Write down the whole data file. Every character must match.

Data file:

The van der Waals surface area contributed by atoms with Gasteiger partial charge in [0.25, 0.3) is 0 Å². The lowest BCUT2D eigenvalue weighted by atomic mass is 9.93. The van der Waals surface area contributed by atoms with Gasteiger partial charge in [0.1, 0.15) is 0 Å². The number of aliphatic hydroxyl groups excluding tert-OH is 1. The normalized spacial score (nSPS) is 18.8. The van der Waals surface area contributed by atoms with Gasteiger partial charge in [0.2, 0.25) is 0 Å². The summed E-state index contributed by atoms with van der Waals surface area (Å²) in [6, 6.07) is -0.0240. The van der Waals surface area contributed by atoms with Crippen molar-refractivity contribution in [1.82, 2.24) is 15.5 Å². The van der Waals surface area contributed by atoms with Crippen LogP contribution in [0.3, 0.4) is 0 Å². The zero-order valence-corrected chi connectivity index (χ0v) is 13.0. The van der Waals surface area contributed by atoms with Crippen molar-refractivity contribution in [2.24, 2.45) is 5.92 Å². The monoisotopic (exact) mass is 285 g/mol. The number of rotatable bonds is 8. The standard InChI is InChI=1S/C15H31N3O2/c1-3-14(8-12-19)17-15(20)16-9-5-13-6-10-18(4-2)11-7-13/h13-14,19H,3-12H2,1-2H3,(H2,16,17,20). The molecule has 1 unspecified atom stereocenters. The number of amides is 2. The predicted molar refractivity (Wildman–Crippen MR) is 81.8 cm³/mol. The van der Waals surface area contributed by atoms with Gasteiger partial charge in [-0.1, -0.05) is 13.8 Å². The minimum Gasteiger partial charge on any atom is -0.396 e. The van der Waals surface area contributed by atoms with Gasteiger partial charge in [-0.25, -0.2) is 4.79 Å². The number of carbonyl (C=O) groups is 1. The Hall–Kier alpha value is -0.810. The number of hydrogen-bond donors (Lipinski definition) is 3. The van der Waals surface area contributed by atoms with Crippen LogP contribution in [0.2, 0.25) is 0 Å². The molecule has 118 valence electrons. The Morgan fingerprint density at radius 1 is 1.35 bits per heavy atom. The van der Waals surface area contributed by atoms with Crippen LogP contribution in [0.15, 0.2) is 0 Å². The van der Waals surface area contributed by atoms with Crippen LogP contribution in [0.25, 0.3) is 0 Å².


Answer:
The van der Waals surface area contributed by atoms with Gasteiger partial charge in [0.25, 0.3) is 0 Å². The lowest BCUT2D eigenvalue weighted by atomic mass is 9.93. The van der Waals surface area contributed by atoms with Gasteiger partial charge in [0.1, 0.15) is 0 Å². The number of aliphatic hydroxyl groups excluding tert-OH is 1. The normalized spacial score (nSPS) is 18.8. The van der Waals surface area contributed by atoms with Gasteiger partial charge in [0.2, 0.25) is 0 Å². The summed E-state index contributed by atoms with van der Waals surface area (Å²) in [6, 6.07) is -0.0240. The van der Waals surface area contributed by atoms with Crippen molar-refractivity contribution in [1.82, 2.24) is 15.5 Å². The van der Waals surface area contributed by atoms with Crippen LogP contribution in [0.3, 0.4) is 0 Å². The zero-order valence-corrected chi connectivity index (χ0v) is 13.0. The van der Waals surface area contributed by atoms with Crippen molar-refractivity contribution in [2.24, 2.45) is 5.92 Å². The monoisotopic (exact) mass is 285 g/mol. The number of rotatable bonds is 8. The standard InChI is InChI=1S/C15H31N3O2/c1-3-14(8-12-19)17-15(20)16-9-5-13-6-10-18(4-2)11-7-13/h13-14,19H,3-12H2,1-2H3,(H2,16,17,20). The molecule has 1 unspecified atom stereocenters. The number of amides is 2. The predicted molar refractivity (Wildman–Crippen MR) is 81.8 cm³/mol. The van der Waals surface area contributed by atoms with Gasteiger partial charge in [-0.1, -0.05) is 13.8 Å². The minimum Gasteiger partial charge on any atom is -0.396 e. The van der Waals surface area contributed by atoms with Gasteiger partial charge in [-0.25, -0.2) is 4.79 Å². The number of carbonyl (C=O) groups is 1. The Hall–Kier alpha value is -0.810. The number of hydrogen-bond donors (Lipinski definition) is 3. The van der Waals surface area contributed by atoms with Crippen LogP contribution in [0.2, 0.25) is 0 Å². The molecule has 118 valence electrons. The Morgan fingerprint density at radius 1 is 1.35 bits per heavy atom. The van der Waals surface area contributed by atoms with Crippen LogP contribution in [0.15, 0.2) is 0 Å². The van der Waals surface area contributed by atoms with Crippen LogP contribution in [0.25, 0.3) is 0 Å².